Deed of Company Arrangement
A Deed of Company Arrangement ‘DOCA’ may follow a Voluntary Administration. Directors hoping to save their business may place their company into Voluntary Administration.
The Insolvency Experts can Answer your Questions Regarding:
Who will manage the DOCA
The benefits of a DOCA
How creditor claims are treated
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Understanding A Company Deed of Arrangement
One of the possible outcomes of the administration process is for a Company to sign a Deed of Company Arrangement (DOCA) – an legally binding agreement between a company and its creditors as to how the company’s affairs are to be dealt with and how outstanding debts are to be paid.
Creditors will often agree to a DOCA if they are offered a better return on their outstanding debts than they would receive if the company were immediately placed into liquidation.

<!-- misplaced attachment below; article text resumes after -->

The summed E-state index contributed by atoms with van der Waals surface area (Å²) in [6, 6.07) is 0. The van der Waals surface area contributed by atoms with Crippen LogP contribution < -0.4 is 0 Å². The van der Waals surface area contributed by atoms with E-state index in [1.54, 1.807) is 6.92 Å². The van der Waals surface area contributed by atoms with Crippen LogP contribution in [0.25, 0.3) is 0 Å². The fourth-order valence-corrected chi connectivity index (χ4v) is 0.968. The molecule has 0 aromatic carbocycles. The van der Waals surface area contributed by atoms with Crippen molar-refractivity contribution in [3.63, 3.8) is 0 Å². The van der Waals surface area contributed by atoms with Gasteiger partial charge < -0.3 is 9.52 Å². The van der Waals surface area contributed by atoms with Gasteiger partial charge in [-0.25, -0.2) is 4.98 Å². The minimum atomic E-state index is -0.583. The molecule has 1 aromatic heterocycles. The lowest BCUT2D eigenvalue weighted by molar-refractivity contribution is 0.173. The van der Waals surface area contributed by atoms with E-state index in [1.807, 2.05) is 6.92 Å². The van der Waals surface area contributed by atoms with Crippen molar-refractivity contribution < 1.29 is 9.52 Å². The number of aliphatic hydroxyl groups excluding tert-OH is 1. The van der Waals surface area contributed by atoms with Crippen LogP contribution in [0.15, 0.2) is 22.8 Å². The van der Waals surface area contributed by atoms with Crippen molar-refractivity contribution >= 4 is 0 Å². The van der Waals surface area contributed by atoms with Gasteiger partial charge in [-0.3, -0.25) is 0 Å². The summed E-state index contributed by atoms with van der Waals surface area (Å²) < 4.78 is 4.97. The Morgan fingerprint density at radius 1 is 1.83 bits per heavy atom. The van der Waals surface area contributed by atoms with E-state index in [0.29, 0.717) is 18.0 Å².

Who manages the DOCA?
It is usual that the Voluntary Administrator becomes the Deed Administrator when creditors vote in favour of a DOCA.
The role of the Deed Administrator will be set out in the DOCA itself but essentially, the role is to ensure the commitments made by the Company to the creditors are fulfilled.
What are the benefits of a DOCA?
A DOCA binds all unsecured creditors to the agreement with the company – even those that have voted against the proposal
It can also bind owners of property or those who lease property, and secured creditors if they have voted for the DOCA however, the agreement will not prevent a creditor holding a personal guarantee from taking action to recover their debt from the guarantor.
How are creditor claims treated under a DOCA?
The DOCA will stipulate the order in which creditor claims are to be paid. Occasionally, a Deed may propose that creditors are to be paid in the same priority as in a liquidation, other times, a different list of priorities will be agreed.
Whatever the case, a DOCA must ensure employee entitlements are paid in priority to other unsecured creditors. The only exception to this is where eligible employees have agreed to vary their priority claims.